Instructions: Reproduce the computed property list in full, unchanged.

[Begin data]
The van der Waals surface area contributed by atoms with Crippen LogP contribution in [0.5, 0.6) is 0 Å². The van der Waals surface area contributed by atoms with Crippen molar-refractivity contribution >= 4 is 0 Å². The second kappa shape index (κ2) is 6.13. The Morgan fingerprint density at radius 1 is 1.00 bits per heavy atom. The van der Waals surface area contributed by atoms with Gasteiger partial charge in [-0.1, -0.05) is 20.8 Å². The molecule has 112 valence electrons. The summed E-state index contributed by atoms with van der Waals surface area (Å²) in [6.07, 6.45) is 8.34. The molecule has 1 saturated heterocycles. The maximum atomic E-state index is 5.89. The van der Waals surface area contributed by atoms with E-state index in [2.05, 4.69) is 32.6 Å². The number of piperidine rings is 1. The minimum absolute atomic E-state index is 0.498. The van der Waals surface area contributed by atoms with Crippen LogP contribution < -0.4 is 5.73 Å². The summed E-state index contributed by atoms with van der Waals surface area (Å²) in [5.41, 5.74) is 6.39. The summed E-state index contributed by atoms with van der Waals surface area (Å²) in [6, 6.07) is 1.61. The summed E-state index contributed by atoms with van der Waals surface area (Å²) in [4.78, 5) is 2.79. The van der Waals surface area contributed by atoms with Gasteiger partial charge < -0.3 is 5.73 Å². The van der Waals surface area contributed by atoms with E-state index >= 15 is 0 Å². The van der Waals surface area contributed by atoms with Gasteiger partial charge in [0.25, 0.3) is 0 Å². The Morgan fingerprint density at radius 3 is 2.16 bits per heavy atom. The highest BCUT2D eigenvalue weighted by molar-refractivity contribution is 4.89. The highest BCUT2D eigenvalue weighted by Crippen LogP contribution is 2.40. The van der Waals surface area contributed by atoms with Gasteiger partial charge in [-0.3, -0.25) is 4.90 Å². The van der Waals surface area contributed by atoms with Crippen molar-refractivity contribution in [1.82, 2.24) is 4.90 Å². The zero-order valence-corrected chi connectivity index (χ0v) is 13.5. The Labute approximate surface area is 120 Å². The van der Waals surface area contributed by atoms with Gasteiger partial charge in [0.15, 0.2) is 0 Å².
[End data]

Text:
The van der Waals surface area contributed by atoms with Crippen LogP contribution in [0.5, 0.6) is 0 Å². The van der Waals surface area contributed by atoms with Crippen molar-refractivity contribution >= 4 is 0 Å². The second kappa shape index (κ2) is 6.13. The Morgan fingerprint density at radius 1 is 1.00 bits per heavy atom. The van der Waals surface area contributed by atoms with Gasteiger partial charge in [-0.1, -0.05) is 20.8 Å². The molecule has 112 valence electrons. The summed E-state index contributed by atoms with van der Waals surface area (Å²) in [6.07, 6.45) is 8.34. The molecule has 1 saturated heterocycles. The maximum atomic E-state index is 5.89. The van der Waals surface area contributed by atoms with E-state index in [2.05, 4.69) is 32.6 Å². The number of piperidine rings is 1. The minimum absolute atomic E-state index is 0.498. The van der Waals surface area contributed by atoms with Crippen LogP contribution < -0.4 is 5.73 Å². The summed E-state index contributed by atoms with van der Waals surface area (Å²) in [5.41, 5.74) is 6.39. The summed E-state index contributed by atoms with van der Waals surface area (Å²) in [6, 6.07) is 1.61. The summed E-state index contributed by atoms with van der Waals surface area (Å²) in [4.78, 5) is 2.79. The van der Waals surface area contributed by atoms with Gasteiger partial charge < -0.3 is 5.73 Å². The van der Waals surface area contributed by atoms with E-state index >= 15 is 0 Å². The van der Waals surface area contributed by atoms with Gasteiger partial charge in [0.25, 0.3) is 0 Å². The Morgan fingerprint density at radius 3 is 2.16 bits per heavy atom. The highest BCUT2D eigenvalue weighted by molar-refractivity contribution is 4.89. The highest BCUT2D eigenvalue weighted by Crippen LogP contribution is 2.40. The van der Waals surface area contributed by atoms with Gasteiger partial charge in [-0.3, -0.25) is 4.90 Å². The van der Waals surface area contributed by atoms with Crippen molar-refractivity contribution in [1.82, 2.24) is 4.90 Å². The zero-order valence-corrected chi connectivity index (χ0v) is 13.5. The Labute approximate surface area is 120 Å². The van der Waals surface area contributed by atoms with Gasteiger partial charge in [0.15, 0.2) is 0 Å².